Wrestling Retribution Project – Champion’s Grail Battle Royaleon June 26, 2013 at 9:58 pm
So Jeff Katz’ much ballyhooed and then much maligned Wrestling Retribution Project has finally emerged from the internet ether with its first footage. Katz put out a statement, which I read via Pro Wrestling Ponderings’ Facebook page, about what caused the project to disappear and why it’s reappearing now, which I’ll let you read for yourself if you’re interested. What I’d rather write about is the video itself.
First things first, you should check out the video HERE. The password is whattooksolongkatz.
Okay, so to start with, a lot of what I have to say here might be changed by seeing this match in the context of the entire show and not as an isolated event, but my initial impression is that the costs involved in producing this were absurd considering the quality of the product. I’m sure payroll was hefty, given the number of guys that needed to be flown in and then put up in hotels, as well as the fact that the crowd were all paid extras, but I’ve seen indy shows with better production value that had 2-3% of WRP’s budget.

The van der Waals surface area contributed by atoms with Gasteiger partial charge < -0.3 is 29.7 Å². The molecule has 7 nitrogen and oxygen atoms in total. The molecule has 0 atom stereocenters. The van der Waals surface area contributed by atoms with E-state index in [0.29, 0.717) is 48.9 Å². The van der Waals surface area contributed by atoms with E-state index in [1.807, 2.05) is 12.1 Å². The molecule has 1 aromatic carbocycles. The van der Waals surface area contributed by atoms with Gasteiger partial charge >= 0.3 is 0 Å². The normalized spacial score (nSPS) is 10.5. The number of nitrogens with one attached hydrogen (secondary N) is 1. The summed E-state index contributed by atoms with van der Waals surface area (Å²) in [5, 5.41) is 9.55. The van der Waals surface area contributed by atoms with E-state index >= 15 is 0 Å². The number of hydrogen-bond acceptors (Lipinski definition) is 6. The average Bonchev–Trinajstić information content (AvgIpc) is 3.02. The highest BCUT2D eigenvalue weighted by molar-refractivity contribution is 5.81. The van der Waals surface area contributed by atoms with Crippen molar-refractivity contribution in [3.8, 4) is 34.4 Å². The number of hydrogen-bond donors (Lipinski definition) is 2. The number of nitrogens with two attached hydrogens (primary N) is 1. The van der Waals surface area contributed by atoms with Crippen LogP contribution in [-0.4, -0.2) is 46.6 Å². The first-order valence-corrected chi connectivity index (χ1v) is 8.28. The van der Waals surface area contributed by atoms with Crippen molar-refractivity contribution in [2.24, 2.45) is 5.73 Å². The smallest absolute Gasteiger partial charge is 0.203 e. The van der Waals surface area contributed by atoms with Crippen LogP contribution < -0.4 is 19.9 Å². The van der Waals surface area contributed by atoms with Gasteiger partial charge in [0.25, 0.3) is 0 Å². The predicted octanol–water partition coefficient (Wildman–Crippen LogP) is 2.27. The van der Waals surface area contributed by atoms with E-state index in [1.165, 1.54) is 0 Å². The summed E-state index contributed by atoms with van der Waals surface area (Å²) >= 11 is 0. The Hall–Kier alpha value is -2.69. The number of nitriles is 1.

The camera work needs to be called out here, as it’s particularly clunky. Even after being edited, stuff that’s being highlighted by the commentators is flat-out missed by the cameras being out of position. There’s no hard camera that is set up to get the entire ring in a single shot, which results in a cutting between several roaming cameras which are all basically getting the same shot from different directions. This gives the video a weird swaying quality whenever there’s a cut between the cameras, like the viewer is just floating in circles around the ring. As a result, there are also issues with what parts of the action the cameras are actually getting, as I mentioned earlier. While missing spots is certainly egregious on such a scripted show (moreso than a normal show, I’ll get to that), a lot of the shots gave me the impression that the camera men weren’t told what they were supposed to be focusing on at any given time in the match, and so they just guessed. In a normal indy battle royale, that would probably be fine, but in a match which is clearly developing multiple stories, somebody should have been directing the cameras. At one point just before the 19:50 mark of the video, the camera man gets a close-up of the mat. Yes, just the mat. Nobody was on it. It was just the mat, and the ring rope. And that got left in on the final edit. A hundred thousand dollar budget got less competent video than my local indy shows get with a two camera set-up and an editor who cuts the entire show for a couple hundred bucks.